Accessibility help
Text only
BBC Homepage
BBC Radio

Contact Us

Like this page?
Send it to a friend!


Greenland White-fronted Goose

Anser albifrons

Key facts

  • In N. America, they are known as "Specklebelly" due to the salt-and-pepper appearance of their underside.
  • The entire population of Greenland White-fronts winter in the UK and Ireland

Latest Reports

Selected date

Recent reports:

Latest Comments

"Hi,In early July...I think there was a piece on Greenland White Fronted Goose and I think it was on the Today programme (?) that had a live link to Dr Ruth Cromie in western Greenland via Iridium sate…"

Huw Thomas

Get in touch if you've got any comments or questions on the Greenland White-fronted Goose.

Top Goose

Which Greenland White-fronted Goose was the winner of our race over the mile and a half high ice cap to the top of the world?

Find out at the Top Goose site.

Species information

Crossing the 2700m high Greenland ice cap is an astonishing feat of endurance for a large bird. World On the Move is tracking three geese on this perilous journey and will be calculating how much energy they will need to complete this journey, considering the obstacles they meet along the way.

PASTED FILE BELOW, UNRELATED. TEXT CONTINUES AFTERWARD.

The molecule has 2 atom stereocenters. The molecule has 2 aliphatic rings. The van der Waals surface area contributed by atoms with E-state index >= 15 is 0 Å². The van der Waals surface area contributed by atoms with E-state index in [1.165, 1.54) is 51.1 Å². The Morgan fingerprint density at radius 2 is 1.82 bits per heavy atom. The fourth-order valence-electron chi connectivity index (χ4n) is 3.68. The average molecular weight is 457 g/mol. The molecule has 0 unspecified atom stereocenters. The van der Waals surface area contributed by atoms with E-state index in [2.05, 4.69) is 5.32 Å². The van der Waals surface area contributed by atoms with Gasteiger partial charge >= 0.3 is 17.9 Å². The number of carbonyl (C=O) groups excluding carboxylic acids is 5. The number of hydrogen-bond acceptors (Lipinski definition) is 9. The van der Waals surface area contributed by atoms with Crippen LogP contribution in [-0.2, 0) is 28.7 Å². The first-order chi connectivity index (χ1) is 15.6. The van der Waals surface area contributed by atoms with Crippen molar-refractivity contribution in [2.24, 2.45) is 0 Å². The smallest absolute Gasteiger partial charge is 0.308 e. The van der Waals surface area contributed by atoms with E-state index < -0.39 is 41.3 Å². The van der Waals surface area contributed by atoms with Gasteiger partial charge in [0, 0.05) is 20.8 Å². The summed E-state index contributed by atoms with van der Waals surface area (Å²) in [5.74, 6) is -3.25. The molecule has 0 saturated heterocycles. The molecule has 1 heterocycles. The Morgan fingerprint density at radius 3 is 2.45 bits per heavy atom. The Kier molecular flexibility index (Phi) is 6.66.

The Migration

In mid to late April they leave their wintering grounds in Ireland and Western Scotland reaching their Greenland breeding grounds in late May.

Time and Distance

They take 1-2 days to fly 1500 km from the Solway in Scotland to south west Iceland, and then another couple of days to fly 1450 km from Iceland to west Greenland where they nest.


En route to Greenland they fatten up for three weeks in Iceland. There are no feeding opportunities over the ice cap.

Reason for Migration

To breed and lay their eggs in the low predator, relatively disease-free environment of Greenland.


Species has declined from 35,500 individuals in 1998 to 25,000 in 2006.

Our Project

Top Goose - in conjunction with our partners, the Wildfowl and Wetlands Trust, we are tracking 3 Greenland White-fronted Geese, named Lightning, GFG and Miles.

Thanks to our migration guru, Professor Colin Pennycuick, we can see their "virtual fuel reserve", which shows how much fat reserve they have left. This means you can watch their energy levels drop to dangerous levels as the birds tackle the Greenland ice cap.

Top Goose Links

Community photos


To showcase your photos join our flickr group BBC World on the Move and upload your photos. Visit our Flickr information page if you want to know more about this. These pictures are not hosted by the BBC. Please alert us if you spot anything inappropriate. This product uses the Flickr API but is not endorsed or certified by Flickr.

The BBC is not responsible for the content of external sites.

About the BBC | Help | Terms of Use | Privacy & Cookies Policy